Introduction: The average human heart beats ~2.8 billion times over a 70 year lifetime. In the failing heart, alterations in the contraction-relaxation cycle of the sarcomere can be visualized by high-speed time-lapse phase contrast microscopy. Here, we describe the methodology used to quantify changes in sarcomere length over time.
Methods and Results: Half-sarcomere measurements from spontaneously contracting (SPOC) bundles of human cardiomyocytes imaged by high-speed time-lapse phase contrast (Leica SP5 Multiphoton) microscopy. We also used the second harmonic feature of this microscope to identify the myosin A bands that are known to not change length during SPOC. The position of each sarcomere were analysed by frame-by-frame (FF) and difference-from-first (DF) analyses. FF analysis detects low-intensity, high-frequency changes in pixel intensity that correlate with contraction-relaxation phases of sarcomere length changes. The opposite intensity-frequency was detected by DF analysis, and is associated with the SPOC wave. The averaged sarcomere position was fitted to a sawtooth model where contraction and relaxation parameters were extracted.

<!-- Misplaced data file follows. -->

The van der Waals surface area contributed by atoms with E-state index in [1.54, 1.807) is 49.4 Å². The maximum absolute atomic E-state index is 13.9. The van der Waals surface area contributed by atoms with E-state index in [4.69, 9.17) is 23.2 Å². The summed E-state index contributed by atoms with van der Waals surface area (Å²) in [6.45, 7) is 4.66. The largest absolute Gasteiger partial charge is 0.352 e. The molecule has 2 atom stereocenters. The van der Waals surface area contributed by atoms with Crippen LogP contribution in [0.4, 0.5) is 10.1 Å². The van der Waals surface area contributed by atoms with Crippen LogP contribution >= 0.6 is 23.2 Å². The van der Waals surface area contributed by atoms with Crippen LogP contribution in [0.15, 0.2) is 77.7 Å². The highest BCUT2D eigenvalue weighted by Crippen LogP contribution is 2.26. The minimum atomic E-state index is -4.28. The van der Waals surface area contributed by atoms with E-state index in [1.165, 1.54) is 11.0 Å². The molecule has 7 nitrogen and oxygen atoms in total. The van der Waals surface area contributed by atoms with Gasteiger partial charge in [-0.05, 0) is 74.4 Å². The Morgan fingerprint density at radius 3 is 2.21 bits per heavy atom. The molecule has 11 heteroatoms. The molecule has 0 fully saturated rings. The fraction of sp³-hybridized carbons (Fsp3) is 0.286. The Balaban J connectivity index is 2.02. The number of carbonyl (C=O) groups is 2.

Conclusion: We have previously demonstrated that SPOC measurements can sense changes in failing cardiomyocytes that are closely related to the disease phenotype. SPOC measures length changes of ~0.1 µm with a temporal acquisition of ~15 ms/frame. To our knowledge, no commercial software can track changes with such accuracy. These methods can be applied to other oscillatory/cyclic movements need to be measured.
This work was supported by a Postgraduate Scholarship (PB 12S 6939) from the National Heart Foundation of Australia.